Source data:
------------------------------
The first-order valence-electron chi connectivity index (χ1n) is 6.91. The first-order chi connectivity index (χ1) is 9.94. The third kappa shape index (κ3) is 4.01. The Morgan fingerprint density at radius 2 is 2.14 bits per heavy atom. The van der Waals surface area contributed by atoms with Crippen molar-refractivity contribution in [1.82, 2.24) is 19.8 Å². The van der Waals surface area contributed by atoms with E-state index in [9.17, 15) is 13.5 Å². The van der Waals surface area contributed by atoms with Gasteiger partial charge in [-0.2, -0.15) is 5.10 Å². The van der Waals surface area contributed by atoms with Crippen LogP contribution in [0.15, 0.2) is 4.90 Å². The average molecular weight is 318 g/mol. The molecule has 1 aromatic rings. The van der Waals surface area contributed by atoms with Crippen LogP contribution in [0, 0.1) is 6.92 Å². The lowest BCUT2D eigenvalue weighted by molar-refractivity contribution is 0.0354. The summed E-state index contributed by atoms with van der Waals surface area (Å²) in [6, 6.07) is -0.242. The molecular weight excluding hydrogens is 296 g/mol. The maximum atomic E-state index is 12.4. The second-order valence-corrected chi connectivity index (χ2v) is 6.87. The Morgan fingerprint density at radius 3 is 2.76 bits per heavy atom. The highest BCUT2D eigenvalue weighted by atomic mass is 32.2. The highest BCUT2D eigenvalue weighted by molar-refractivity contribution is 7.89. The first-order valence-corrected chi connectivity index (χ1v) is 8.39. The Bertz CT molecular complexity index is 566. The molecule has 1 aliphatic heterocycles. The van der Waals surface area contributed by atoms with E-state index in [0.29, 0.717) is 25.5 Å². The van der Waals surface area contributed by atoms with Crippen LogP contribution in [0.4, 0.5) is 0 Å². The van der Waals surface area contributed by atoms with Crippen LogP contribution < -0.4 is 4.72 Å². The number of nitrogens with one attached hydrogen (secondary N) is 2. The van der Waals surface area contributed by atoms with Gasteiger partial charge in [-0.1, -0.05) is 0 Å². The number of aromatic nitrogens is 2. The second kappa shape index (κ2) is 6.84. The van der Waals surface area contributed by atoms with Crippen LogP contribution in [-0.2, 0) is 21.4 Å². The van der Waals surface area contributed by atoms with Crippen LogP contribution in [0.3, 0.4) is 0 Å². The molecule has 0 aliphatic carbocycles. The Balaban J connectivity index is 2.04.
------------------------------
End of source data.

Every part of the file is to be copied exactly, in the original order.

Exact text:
The first-order valence-electron chi connectivity index (χ1n) is 6.91. The first-order chi connectivity index (χ1) is 9.94. The third kappa shape index (κ3) is 4.01. The Morgan fingerprint density at radius 2 is 2.14 bits per heavy atom. The van der Waals surface area contributed by atoms with Crippen molar-refractivity contribution in [1.82, 2.24) is 19.8 Å². The van der Waals surface area contributed by atoms with E-state index in [9.17, 15) is 13.5 Å². The van der Waals surface area contributed by atoms with Gasteiger partial charge in [-0.2, -0.15) is 5.10 Å². The van der Waals surface area contributed by atoms with Crippen LogP contribution in [0.15, 0.2) is 4.90 Å². The average molecular weight is 318 g/mol. The molecule has 1 aromatic rings. The van der Waals surface area contributed by atoms with Crippen LogP contribution in [0, 0.1) is 6.92 Å². The lowest BCUT2D eigenvalue weighted by molar-refractivity contribution is 0.0354. The summed E-state index contributed by atoms with van der Waals surface area (Å²) in [6, 6.07) is -0.242. The molecular weight excluding hydrogens is 296 g/mol. The maximum atomic E-state index is 12.4. The second-order valence-corrected chi connectivity index (χ2v) is 6.87. The Morgan fingerprint density at radius 3 is 2.76 bits per heavy atom. The highest BCUT2D eigenvalue weighted by atomic mass is 32.2. The highest BCUT2D eigenvalue weighted by molar-refractivity contribution is 7.89. The first-order valence-corrected chi connectivity index (χ1v) is 8.39. The Bertz CT molecular complexity index is 566. The molecule has 1 aliphatic heterocycles. The van der Waals surface area contributed by atoms with E-state index in [0.29, 0.717) is 25.5 Å². The van der Waals surface area contributed by atoms with Crippen LogP contribution in [0.4, 0.5) is 0 Å². The van der Waals surface area contributed by atoms with Crippen LogP contribution < -0.4 is 4.72 Å². The number of nitrogens with one attached hydrogen (secondary N) is 2. The van der Waals surface area contributed by atoms with Gasteiger partial charge in [-0.1, -0.05) is 0 Å². The number of aromatic nitrogens is 2. The second kappa shape index (κ2) is 6.84. The van der Waals surface area contributed by atoms with Crippen LogP contribution in [-0.2, 0) is 21.4 Å². The van der Waals surface area contributed by atoms with Crippen LogP contribution in [0.3, 0.4) is 0 Å². The molecule has 0 aliphatic carbocycles. The Balaban J connectivity index is 2.04.